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Eye On Olympia

TNT: House appropriations tussle might mean Spokane’s Ormsby doesn’t get Capital chair…

(That’s TNT as in the Tacoma News-Tribune, by the way.)

This post is solely for the hardcore legislative junkies that comprise a slice of this blog’s readership. You know who you are.

On the TNT’s excellent Political Buzz blog, writer Joe Turner speculates that a reported tussle to chair the main House budget-writing committee could end up meaning that local Rep. Timm Ormsby doesn’t move up to chair the House construction-budget committee.

Here’s why: two key committee chairs are leaving: longtime Appropriations chair Helen Sommers and capital budget chair Bill Fromhold. Appropriations writes the main, big state budget; Capital focuses instead on things like buying land, building buildings and doing maintenance on state facilities/colleges/etc.

Reps. Hans Dunshee and Kelli Linville both want the appropriations post, according to Turner. Only one can get the job, obviously. So there’s apparently some speculation that one — Turner says Linville — would be awarded the capital budget top job as a consolation prize.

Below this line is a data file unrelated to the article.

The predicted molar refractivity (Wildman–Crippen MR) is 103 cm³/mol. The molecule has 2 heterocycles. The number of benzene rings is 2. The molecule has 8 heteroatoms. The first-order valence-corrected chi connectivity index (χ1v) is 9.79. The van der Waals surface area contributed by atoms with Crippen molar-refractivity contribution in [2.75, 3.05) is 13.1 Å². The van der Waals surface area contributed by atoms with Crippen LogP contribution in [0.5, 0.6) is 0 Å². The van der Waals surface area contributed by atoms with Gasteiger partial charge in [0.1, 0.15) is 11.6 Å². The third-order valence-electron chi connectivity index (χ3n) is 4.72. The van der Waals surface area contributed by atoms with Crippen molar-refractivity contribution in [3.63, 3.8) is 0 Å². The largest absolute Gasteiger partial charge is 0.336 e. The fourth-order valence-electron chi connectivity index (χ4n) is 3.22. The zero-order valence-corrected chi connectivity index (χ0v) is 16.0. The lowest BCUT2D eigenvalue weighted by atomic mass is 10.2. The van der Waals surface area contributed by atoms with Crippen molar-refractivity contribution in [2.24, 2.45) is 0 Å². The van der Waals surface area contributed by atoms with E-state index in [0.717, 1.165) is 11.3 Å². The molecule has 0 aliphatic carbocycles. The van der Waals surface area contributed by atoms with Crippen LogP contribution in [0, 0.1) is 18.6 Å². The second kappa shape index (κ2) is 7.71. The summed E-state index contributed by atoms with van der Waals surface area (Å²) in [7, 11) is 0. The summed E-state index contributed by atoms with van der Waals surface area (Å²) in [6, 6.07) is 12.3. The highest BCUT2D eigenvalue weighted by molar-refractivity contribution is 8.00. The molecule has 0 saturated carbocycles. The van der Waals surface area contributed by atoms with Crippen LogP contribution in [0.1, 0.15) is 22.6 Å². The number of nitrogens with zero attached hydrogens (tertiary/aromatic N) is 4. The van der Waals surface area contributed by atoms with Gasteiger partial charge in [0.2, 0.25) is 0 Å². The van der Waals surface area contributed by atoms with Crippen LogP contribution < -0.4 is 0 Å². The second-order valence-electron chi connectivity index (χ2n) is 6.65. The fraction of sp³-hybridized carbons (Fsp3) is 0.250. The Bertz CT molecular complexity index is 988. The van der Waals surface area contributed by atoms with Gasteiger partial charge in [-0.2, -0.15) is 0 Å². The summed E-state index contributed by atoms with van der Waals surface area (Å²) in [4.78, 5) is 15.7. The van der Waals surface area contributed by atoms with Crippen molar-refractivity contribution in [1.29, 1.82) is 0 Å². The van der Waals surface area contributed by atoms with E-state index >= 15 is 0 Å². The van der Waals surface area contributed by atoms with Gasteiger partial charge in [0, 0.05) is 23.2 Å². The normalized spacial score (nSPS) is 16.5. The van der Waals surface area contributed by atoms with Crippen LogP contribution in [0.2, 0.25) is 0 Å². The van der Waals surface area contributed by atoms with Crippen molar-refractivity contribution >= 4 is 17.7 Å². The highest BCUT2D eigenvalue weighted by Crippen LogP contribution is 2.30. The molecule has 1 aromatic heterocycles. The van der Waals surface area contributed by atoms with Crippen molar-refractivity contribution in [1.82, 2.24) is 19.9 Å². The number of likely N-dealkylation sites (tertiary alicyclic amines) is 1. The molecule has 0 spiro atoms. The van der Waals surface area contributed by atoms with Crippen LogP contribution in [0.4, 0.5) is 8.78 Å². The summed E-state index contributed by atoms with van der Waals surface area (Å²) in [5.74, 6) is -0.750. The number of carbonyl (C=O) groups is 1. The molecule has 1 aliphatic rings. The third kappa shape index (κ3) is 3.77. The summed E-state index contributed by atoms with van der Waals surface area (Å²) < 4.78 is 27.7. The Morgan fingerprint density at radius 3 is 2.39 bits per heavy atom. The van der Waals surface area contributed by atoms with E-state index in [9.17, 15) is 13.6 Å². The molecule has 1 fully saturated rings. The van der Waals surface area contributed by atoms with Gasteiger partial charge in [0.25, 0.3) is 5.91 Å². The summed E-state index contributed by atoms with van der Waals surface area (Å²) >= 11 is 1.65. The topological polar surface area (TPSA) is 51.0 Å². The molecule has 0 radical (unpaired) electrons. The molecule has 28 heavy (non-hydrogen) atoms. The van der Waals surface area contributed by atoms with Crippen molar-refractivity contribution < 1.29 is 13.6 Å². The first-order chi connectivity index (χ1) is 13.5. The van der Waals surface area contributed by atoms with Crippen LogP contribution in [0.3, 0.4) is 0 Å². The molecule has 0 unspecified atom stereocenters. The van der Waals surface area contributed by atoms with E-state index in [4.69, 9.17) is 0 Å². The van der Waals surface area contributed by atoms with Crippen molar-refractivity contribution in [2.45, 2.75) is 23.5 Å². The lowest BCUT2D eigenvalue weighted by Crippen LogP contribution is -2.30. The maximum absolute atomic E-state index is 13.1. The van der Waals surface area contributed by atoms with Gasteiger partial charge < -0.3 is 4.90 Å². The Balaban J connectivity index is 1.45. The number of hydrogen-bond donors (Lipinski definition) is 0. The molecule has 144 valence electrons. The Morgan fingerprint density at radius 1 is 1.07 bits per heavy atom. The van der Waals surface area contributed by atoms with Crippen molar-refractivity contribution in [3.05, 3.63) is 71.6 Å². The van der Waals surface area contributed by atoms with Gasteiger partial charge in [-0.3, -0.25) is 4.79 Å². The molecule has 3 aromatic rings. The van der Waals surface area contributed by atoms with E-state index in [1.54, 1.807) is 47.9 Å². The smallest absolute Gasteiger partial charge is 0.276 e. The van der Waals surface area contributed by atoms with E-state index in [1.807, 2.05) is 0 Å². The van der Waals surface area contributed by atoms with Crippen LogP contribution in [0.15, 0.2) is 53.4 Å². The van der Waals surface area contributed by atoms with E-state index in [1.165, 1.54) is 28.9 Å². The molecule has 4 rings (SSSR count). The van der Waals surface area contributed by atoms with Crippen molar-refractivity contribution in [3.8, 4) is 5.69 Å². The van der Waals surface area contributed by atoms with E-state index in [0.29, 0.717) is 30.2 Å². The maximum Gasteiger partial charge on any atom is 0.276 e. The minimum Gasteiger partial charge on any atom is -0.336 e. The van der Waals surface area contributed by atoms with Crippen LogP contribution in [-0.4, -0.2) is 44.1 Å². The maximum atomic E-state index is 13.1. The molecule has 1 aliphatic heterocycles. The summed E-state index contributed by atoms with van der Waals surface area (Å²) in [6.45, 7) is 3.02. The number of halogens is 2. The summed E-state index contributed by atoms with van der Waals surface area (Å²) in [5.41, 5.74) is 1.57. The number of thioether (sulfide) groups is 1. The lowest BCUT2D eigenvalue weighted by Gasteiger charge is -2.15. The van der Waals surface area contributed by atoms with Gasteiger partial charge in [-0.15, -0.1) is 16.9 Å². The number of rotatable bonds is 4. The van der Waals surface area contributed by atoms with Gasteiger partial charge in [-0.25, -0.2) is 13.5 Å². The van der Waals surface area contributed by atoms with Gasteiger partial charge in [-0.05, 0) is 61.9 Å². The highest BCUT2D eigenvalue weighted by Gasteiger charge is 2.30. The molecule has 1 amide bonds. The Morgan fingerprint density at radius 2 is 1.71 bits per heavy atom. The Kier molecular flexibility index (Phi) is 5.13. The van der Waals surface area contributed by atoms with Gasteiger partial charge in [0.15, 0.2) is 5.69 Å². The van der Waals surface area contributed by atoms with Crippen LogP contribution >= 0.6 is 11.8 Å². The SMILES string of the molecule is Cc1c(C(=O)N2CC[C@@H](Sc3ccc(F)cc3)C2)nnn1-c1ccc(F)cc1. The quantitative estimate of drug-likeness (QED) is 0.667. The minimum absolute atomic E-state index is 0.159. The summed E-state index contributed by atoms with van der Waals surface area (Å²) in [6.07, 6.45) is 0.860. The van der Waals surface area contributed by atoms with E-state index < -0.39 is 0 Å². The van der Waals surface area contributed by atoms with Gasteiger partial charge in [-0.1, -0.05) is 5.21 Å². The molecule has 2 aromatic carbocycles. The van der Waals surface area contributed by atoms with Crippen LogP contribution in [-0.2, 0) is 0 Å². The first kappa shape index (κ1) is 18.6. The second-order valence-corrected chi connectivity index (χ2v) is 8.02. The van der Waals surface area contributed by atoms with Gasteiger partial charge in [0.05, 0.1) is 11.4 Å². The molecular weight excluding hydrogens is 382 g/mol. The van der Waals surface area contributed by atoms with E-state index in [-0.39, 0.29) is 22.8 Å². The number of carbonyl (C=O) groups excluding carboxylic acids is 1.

That would mean that Ormsby — who as capital budget vice chair is nicely positioned to move up to the top job there — wouldn’t.

That would be a blow to Spokane’s clout — lots of lawmakers want the construction projects that Capital Budget doles out, making it a powerful position.

And since most Spokane-area lawmakers are Republicans and Republicans are very much the minority in Olympia, it’s damned unusual for anyone from Spokane to chair anything these days. (Senate Majority Leader Lisa Brown, D-Spokane, being the obvious exception.)

I’ve got a message in to Ormsby, asking about all this. Will update when I hear back from him.

UPDATE: Says Ormsby: It’s too early to say. He says he hasn’t been privvy to those discussions, but says he’s confident that, if re-elected, he’ll get committee assignments that are fair. (Ormsby wouldn’t go this far, but he’s a pretty safe bet for re-election, seeing as how he outpolled challenger Michael Novak more than two to one in the August primary.)
Committee chairman or not, though, Ormsby says he’s less worried about a title than about being a strong and effective advocate for the central-Spokane district and region. And he says he can represent the district’s interests well whether he’s chair or not.
“Leverage comes in all forms and sizes,” he said.


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Richard Roesler covers Washington state news from The Spokesman-Review's bureau in Olympia.

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